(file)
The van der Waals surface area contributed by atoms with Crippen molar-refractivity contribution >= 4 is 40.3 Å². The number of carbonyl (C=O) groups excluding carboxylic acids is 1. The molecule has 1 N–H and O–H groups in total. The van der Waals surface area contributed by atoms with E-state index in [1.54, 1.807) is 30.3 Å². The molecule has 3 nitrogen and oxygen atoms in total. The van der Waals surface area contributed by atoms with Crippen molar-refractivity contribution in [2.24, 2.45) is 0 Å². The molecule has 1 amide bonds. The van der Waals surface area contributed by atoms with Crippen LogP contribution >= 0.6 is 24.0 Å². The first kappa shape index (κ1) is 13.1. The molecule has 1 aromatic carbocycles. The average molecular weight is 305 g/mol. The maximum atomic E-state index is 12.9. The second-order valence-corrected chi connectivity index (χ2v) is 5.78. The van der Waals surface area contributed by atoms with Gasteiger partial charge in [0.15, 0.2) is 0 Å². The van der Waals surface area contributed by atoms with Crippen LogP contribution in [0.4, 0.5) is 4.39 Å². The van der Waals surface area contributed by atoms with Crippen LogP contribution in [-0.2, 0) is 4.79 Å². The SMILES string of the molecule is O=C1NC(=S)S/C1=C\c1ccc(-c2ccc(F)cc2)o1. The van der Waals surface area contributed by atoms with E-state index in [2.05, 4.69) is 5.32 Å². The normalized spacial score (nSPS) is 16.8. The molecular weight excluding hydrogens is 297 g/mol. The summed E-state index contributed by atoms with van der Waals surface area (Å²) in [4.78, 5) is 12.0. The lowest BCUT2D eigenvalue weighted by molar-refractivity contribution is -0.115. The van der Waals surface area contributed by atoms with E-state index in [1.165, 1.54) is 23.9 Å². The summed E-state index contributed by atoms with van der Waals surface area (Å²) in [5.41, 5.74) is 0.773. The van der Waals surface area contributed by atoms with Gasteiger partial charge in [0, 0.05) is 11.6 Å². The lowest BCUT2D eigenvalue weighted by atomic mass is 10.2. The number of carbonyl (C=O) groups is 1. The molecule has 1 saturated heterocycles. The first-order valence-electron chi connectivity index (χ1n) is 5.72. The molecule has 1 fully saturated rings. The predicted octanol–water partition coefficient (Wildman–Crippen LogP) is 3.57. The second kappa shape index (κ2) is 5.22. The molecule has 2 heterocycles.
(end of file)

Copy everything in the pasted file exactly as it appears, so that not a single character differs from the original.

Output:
The van der Waals surface area contributed by atoms with Crippen molar-refractivity contribution >= 4 is 40.3 Å². The number of carbonyl (C=O) groups excluding carboxylic acids is 1. The molecule has 1 N–H and O–H groups in total. The van der Waals surface area contributed by atoms with E-state index in [1.54, 1.807) is 30.3 Å². The molecule has 3 nitrogen and oxygen atoms in total. The van der Waals surface area contributed by atoms with Crippen molar-refractivity contribution in [2.24, 2.45) is 0 Å². The molecule has 1 amide bonds. The van der Waals surface area contributed by atoms with Crippen LogP contribution >= 0.6 is 24.0 Å². The first kappa shape index (κ1) is 13.1. The molecule has 1 aromatic carbocycles. The average molecular weight is 305 g/mol. The maximum atomic E-state index is 12.9. The second-order valence-corrected chi connectivity index (χ2v) is 5.78. The van der Waals surface area contributed by atoms with Gasteiger partial charge in [0.15, 0.2) is 0 Å². The van der Waals surface area contributed by atoms with Crippen LogP contribution in [0.4, 0.5) is 4.39 Å². The van der Waals surface area contributed by atoms with Crippen LogP contribution in [-0.2, 0) is 4.79 Å². The SMILES string of the molecule is O=C1NC(=S)S/C1=C\c1ccc(-c2ccc(F)cc2)o1. The van der Waals surface area contributed by atoms with E-state index in [2.05, 4.69) is 5.32 Å². The normalized spacial score (nSPS) is 16.8. The molecular weight excluding hydrogens is 297 g/mol. The summed E-state index contributed by atoms with van der Waals surface area (Å²) in [4.78, 5) is 12.0. The lowest BCUT2D eigenvalue weighted by molar-refractivity contribution is -0.115. The van der Waals surface area contributed by atoms with E-state index in [1.165, 1.54) is 23.9 Å². The summed E-state index contributed by atoms with van der Waals surface area (Å²) in [5.41, 5.74) is 0.773. The van der Waals surface area contributed by atoms with Gasteiger partial charge in [0, 0.05) is 11.6 Å². The lowest BCUT2D eigenvalue weighted by atomic mass is 10.2. The number of carbonyl (C=O) groups is 1. The molecule has 1 saturated heterocycles. The first-order valence-electron chi connectivity index (χ1n) is 5.72. The molecule has 1 fully saturated rings. The predicted octanol–water partition coefficient (Wildman–Crippen LogP) is 3.57. The second kappa shape index (κ2) is 5.22. The molecule has 2 heterocycles.